Three Early Stories by J.D. Salinger is a book that might, at first, seem like a scam. Salinger is dead and didn’t publish for many years and was famous for his lack of interest in publishing new work and suing people who tried to publish any of his older, uncollected stories.
As readers of this blog know, I am a Salinger fan. I was a bigger fan when I was young and he was still writing, and before I learned about what an odd human he was in real life.
Salinger published 21 stories in the early part of his career that he refused to republish. Fans would seek them out in sources of old magazines in bookstores, online and in libraries. Back in the late 1970s, I sought them out in the Rutgers Library and found many of them torn or razored out of the bound volumes.
This legit collection, Three Early Stories, published by Devault-Graves Digital Editions, found some way to get the rights to three of those early stories. Two stories were Salinger’s first two published works, “Young Folks” and “Go See Eddie.” The third story is “Once A Week Won’t Kill You,”published in 1944.
I can understand any author not wanting early work brought forward, especially if you think you were not at the top of your game when you wrote them. For me, Salinger’s best writing is from the first half of his writing life. Catcher in the Rye and Nine Stories are great. Franny and Zooey is very good. Raise High the Roof Beam, Carpenters and Seymour: An Introduction is a collection that didn’t work for me. By then, Salinger was deep into chronicling the Glass family that live in many of his stories and their appeal to me decreased with every story.
Salinger had Holden say in Catcher that “What really knocks me out is a book that, when you’re all done reading it, you wish the author that wrote it was a terrific friend of yours and you could call him up on the phone whenever you felt like it. That doesn’t happen much, though.” I wanted to call Salinger after I read Catcher at age 13. I tried to catch Salinger at his home in New Hampshire when I was in college.
During my freshman year of college, Joyce Maynard published a piece in The New York Times about her freshman year at Yale which I read with great interest and clipped and saved. It dazzled me in 1972 that she had gotten a New York Times Magazine cover story published and gave me hope as a writer. The next year, she published Looking Back, a book-length follow-up that was full of things I also recalled being nostalgic about at the ripe old age of 19 – air-raid drills during the Cuban Missile Crisis, the Beatles on The Ed Sullivan Show etc. I still have my paperback copy of that book in a box of college stuff.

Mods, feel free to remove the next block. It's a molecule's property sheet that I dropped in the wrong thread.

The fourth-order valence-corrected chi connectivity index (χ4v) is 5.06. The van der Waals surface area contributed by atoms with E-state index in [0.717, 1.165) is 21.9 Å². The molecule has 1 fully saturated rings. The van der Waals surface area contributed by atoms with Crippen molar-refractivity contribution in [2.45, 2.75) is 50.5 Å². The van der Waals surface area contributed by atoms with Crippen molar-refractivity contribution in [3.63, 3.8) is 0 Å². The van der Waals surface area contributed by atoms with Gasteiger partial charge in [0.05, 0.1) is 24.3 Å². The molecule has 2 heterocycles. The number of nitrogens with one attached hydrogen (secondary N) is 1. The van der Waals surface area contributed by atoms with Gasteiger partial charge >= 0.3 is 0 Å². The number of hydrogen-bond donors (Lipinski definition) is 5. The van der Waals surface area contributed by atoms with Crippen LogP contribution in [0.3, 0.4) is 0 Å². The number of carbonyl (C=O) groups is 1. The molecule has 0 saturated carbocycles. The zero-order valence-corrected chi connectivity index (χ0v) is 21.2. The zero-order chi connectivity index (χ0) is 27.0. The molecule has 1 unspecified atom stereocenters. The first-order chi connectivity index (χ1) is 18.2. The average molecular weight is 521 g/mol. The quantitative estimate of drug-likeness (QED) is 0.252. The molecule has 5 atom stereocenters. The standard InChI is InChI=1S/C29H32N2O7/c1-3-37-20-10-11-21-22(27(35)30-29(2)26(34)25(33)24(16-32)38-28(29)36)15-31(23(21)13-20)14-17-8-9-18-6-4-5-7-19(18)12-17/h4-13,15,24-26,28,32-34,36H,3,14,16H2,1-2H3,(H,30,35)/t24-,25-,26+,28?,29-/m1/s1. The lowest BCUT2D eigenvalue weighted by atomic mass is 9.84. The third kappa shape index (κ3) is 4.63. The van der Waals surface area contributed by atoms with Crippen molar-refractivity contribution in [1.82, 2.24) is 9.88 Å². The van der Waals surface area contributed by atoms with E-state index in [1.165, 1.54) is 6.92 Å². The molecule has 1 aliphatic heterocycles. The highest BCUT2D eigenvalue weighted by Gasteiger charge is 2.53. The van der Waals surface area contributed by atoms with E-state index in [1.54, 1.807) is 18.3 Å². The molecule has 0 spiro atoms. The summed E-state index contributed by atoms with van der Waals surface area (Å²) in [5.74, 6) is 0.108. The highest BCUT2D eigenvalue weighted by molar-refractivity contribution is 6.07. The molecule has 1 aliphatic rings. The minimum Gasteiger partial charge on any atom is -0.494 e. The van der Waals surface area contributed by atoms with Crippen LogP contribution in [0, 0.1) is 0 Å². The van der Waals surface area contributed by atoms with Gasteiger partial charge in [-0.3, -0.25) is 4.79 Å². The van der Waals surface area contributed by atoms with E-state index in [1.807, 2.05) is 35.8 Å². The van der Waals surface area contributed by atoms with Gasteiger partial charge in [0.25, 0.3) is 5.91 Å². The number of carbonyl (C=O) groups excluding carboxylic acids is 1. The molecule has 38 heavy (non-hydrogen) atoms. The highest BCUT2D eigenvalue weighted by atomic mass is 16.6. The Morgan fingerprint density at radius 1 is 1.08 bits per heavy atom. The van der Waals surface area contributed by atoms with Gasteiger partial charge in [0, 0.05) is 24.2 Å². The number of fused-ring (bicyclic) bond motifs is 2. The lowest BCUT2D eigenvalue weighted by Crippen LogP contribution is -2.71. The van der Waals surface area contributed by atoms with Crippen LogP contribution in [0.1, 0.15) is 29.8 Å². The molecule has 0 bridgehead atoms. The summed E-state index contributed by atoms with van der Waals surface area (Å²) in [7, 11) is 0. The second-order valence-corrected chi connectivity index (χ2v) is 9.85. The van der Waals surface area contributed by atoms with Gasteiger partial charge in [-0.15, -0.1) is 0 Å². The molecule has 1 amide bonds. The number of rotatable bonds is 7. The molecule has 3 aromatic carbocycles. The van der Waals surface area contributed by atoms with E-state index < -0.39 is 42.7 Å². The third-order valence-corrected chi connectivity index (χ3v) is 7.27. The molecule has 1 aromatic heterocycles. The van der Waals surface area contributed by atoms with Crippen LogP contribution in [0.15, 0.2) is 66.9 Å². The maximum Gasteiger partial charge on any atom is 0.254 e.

Salinger read that Times story too and liked it. He wrote that eighteen year old girl and he, then age fifty-three, sent her a letter that began a relationship. She left Yale to live with Salinger, and he dismissed her about a year later. She wrote about that in her memoir, At Home in the World, a book that pissed off some Salinger fans and caused others, like myself, to not want to call him any more.
Salinger’s daughter, Margaret, also published a memoir, Dream Catcher, about life with her famously reclusive father that I’m sure he hated even if it said some nice things about him.
But I still reread the three “new” stories. It’s the first collection of the author’s work in fifty years. I wish there were a few of the early Holden Caulfield family stories. I read almost all of the uncollected stories by finding them (and photocopying them) and these three are decent examples of the early work.
“The Young Ones” is the first story he published. It is about a college party and a young woman trying to interest a disinterested man. Not very original premise, but good dialogue and details.
“Go See Eddie” is odder with a brother trying to get his sister to go see Eddie for a job and being pretty damned threatening about it. Hints of a troubled family here.
The third story is “Once a Week Won’t Kill You” which gets into a WWII triangle with a draftee, his wife and aging aunt.
The book has some nice illustrations that don’t come from the original magazines but that look like they come from the period.
I would love a complete stories collection or all the uncollected stories collection instead of my photocopies. There are a few stories I couldn’t find. But I think in Nine Stories, Salinger selected the best of the stories he published in magazines. (The New Yorker got most of the best ones.)
His last published work, a novella entitled “Hapworth 16, 1924”, appeared in The New Yorker on June 19, 1965. I found a copy of that issue and eagerly dove into the story. It is my least favorite Salinger piece.
Osiris Press was supposed to publish “Hapworth” as a book with the author’s permission, but someone foolishly leaked word of its upcoming publication and paranoid Salinger withdrew rights. That is probably why this new and thin edition had no advance promotion and just appeared. Salinger died in 2010 and although I heard he stipulated that nothing new be published for 50 years after his death, I hope the estate is more liberal. I would love to know if he was actually writing all those years he was hiding out. I suspect he was not. If he was writing, my guess is that it was more similar to the second half of his oeuvre which I would actually rather not read. The Salinger in my head from a long time ago is the one I wanted to call up on the phone.